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Sunday, Oct 2, 2022
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AROUND THE COUNTY




Compiled by Chris Hannigan

Los Angeles-based La Curacao, a sort of Wal-Mart for Hispanics, is set to open its second Orange County store at Lemon Street and the Riverside (91) Freeway. The retailer is building a store in a center already home to Lowe’s and 24-Hour Fitness. La Curacao typically builds stores of more than 100,000 square feet. It built a 105,000-square-foot store in Fountain Valley on Harbor Boulevard that opened in 2006. An unlikely pair of founders, Israeli immigrants Jerry and Ron Azarkman, started the chain in 1981. In 2005, the venture capital arm of Citigroup Inc. took a 10% stake in La Curacao’s parent company, Adir International, as a way to tap the growing Hispanic retail sector. La Curacao has a thriving credit business, often setting up accounts for immigrants with no credit history. It has about 500,000 active cardholders who make up the bulk of sales at its stores. The company’s stores sell clothes, jewelry, toys, cosmetics, electronics and appliances. The stores also offer Internet and long-distance calling services. Customers can ship products from the store’s catalog to Mexico, Guatemala, El Salvador, Honduras and Nicaragua.

On the southeast corner of Kelvin and Darian avenues, construction on the Essex Apartments is well under way. The Newport Beach office of Washington-based White Residential Inc. is handling construction of the 132-unit project on the 3-acre site. Wood Partners in Newport Beach is the developer. The project’s slated for completion by the end of summer. Essex Apartments will primarily be composed of one- and two-bedroom apartments, with some studios and three-bedroom units. About 20 apartments will be reserved for affordable housing. The project is set to include a 3,000-square-foot recreational room, pool, Jacuzzi and extensive landscaping.

Construction crews recently broke ground on a Coco’s Restaurant & Bakery at 27750 Crown Valley Parkway. The restaurant was destroyed by a fire in early 2006. The restaurant will be the first Coco’s built in 15 years. The $2.2 million, 6,911-square-foot restaurant is set to be done by summer. Dublin, Ohio-based WD Partners is the architect on the project. Massachusetts-based Timberline Con-struction Corp. is the general contractor. Coco’s is part of Carlsbad-based Catalina Restaurant Group, itself a unit of Zensho America Corp., whose parent is Japan’s Zensho Group, which has more than 2,500 restaurants worldwide. Coco’s Restaurant & Bakery’s dates its roots back to Orange County. It opened a small restaurant along Pacific Coast Highway back in 1948. Today, there are more than 500 Coco’s, including California, Ari-zona, Colorado and Japan.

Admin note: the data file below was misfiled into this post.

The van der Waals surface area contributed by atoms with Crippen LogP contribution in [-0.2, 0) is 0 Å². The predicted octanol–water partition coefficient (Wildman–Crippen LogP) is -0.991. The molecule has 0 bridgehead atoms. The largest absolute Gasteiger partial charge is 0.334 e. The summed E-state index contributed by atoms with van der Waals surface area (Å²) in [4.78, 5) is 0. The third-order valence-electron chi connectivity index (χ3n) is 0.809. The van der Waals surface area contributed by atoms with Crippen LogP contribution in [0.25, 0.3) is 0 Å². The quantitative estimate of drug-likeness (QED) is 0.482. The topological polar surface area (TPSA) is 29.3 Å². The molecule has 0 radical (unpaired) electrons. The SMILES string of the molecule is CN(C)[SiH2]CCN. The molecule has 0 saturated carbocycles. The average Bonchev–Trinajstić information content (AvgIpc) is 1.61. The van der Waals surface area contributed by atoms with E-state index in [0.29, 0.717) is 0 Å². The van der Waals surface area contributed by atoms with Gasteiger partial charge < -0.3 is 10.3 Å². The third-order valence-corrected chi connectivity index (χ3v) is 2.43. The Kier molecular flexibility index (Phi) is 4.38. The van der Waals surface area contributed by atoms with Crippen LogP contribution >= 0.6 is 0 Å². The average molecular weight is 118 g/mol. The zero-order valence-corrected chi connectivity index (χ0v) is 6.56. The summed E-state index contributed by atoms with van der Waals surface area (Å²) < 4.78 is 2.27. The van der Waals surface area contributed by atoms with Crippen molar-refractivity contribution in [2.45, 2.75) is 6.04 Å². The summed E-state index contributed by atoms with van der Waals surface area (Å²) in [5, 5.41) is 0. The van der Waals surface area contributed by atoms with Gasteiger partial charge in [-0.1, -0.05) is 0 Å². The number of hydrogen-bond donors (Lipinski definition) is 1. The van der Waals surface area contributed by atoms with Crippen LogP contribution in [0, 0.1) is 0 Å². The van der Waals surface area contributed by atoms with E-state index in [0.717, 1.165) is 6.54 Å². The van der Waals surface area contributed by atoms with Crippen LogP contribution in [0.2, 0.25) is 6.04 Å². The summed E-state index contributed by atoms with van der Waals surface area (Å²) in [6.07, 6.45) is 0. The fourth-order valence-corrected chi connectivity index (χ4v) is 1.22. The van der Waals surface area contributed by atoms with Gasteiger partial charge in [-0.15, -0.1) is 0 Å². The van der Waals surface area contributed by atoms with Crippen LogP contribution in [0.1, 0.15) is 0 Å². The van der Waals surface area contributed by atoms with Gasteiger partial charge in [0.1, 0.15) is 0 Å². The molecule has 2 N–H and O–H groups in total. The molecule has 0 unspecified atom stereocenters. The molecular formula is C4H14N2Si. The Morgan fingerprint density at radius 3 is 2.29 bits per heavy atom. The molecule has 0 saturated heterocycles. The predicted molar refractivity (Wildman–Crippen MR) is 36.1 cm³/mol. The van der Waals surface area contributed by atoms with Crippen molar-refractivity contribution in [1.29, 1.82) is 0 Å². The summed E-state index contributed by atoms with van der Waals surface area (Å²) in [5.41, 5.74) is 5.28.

A laser tag facility and restaurant are set to open at Kaleidoscope Courtyards by summertime. Laser Quest, a privately run company owned by Canada’s Versent Corp., will open its second store in OC (the first is in Fullerton). Costa Mesa-based Flame Broiler Inc., which has 28 franchises in California, also has begun construction of a restaurant at the shopping center. Newport Beach resident Young Lee is president of Flame Broiler, which serves healthy, Korean-style fast-food. He opened his first restaurant in Fullerton in 1995.

Amazing Grapes wine store is expanding into a former Curves gym in Plaza Empresa. Besides providing more office space, the 1,700-square foot expansion is “part of our goal to have the largest wine inventory in the county,” said owner Greg Schroeder. Rancho Santa Margarita-based O’Neil Management started construction earlier this month. Work should be done in a month. The expansion costs around $90,000. Competitors include Santa Ana-based Wine Club, the Wine Exchange in Orange and Costa Mesa’s High Times.

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